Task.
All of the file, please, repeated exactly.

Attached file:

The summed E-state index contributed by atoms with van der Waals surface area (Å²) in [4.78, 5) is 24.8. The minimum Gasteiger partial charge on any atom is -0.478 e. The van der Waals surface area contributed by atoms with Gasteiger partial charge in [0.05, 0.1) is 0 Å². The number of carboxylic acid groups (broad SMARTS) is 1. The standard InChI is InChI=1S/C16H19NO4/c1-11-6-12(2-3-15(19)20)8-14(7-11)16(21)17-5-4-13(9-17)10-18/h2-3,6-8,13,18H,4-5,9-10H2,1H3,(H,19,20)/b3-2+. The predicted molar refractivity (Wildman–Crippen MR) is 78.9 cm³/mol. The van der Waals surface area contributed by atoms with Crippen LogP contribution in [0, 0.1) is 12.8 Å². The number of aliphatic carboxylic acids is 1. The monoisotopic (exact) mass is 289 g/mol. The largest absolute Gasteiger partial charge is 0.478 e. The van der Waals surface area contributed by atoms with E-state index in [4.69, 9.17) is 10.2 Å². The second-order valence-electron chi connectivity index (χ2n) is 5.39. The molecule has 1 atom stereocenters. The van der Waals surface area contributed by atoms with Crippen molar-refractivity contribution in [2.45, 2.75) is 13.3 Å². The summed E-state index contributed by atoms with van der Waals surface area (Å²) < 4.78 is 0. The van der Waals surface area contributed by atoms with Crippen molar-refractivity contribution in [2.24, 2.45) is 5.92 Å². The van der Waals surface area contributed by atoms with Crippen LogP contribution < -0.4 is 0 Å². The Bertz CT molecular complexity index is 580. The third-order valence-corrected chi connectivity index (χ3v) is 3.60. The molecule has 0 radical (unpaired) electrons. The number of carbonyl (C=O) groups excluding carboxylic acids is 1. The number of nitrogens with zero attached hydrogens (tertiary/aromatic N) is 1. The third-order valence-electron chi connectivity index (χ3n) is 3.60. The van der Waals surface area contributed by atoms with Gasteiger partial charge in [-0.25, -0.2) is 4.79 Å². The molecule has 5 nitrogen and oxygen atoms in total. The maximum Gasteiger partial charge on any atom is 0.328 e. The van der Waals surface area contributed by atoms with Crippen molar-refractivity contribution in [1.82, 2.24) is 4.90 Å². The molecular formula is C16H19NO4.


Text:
The summed E-state index contributed by atoms with van der Waals surface area (Å²) in [4.78, 5) is 24.8. The minimum Gasteiger partial charge on any atom is -0.478 e. The van der Waals surface area contributed by atoms with Gasteiger partial charge in [0.05, 0.1) is 0 Å². The number of carboxylic acid groups (broad SMARTS) is 1. The standard InChI is InChI=1S/C16H19NO4/c1-11-6-12(2-3-15(19)20)8-14(7-11)16(21)17-5-4-13(9-17)10-18/h2-3,6-8,13,18H,4-5,9-10H2,1H3,(H,19,20)/b3-2+. The predicted molar refractivity (Wildman–Crippen MR) is 78.9 cm³/mol. The van der Waals surface area contributed by atoms with Crippen LogP contribution in [0, 0.1) is 12.8 Å². The number of aliphatic carboxylic acids is 1. The monoisotopic (exact) mass is 289 g/mol. The largest absolute Gasteiger partial charge is 0.478 e. The van der Waals surface area contributed by atoms with E-state index in [4.69, 9.17) is 10.2 Å². The second-order valence-electron chi connectivity index (χ2n) is 5.39. The molecule has 1 atom stereocenters. The van der Waals surface area contributed by atoms with Crippen molar-refractivity contribution in [2.45, 2.75) is 13.3 Å². The summed E-state index contributed by atoms with van der Waals surface area (Å²) < 4.78 is 0. The van der Waals surface area contributed by atoms with Crippen molar-refractivity contribution in [2.24, 2.45) is 5.92 Å². The van der Waals surface area contributed by atoms with Crippen LogP contribution < -0.4 is 0 Å². The Bertz CT molecular complexity index is 580. The third-order valence-corrected chi connectivity index (χ3v) is 3.60. The molecule has 0 radical (unpaired) electrons. The number of carbonyl (C=O) groups excluding carboxylic acids is 1. The number of nitrogens with zero attached hydrogens (tertiary/aromatic N) is 1. The third-order valence-electron chi connectivity index (χ3n) is 3.60. The van der Waals surface area contributed by atoms with Gasteiger partial charge in [-0.25, -0.2) is 4.79 Å². The molecule has 5 nitrogen and oxygen atoms in total. The maximum Gasteiger partial charge on any atom is 0.328 e. The van der Waals surface area contributed by atoms with Crippen molar-refractivity contribution in [1.82, 2.24) is 4.90 Å². The molecular formula is C16H19NO4.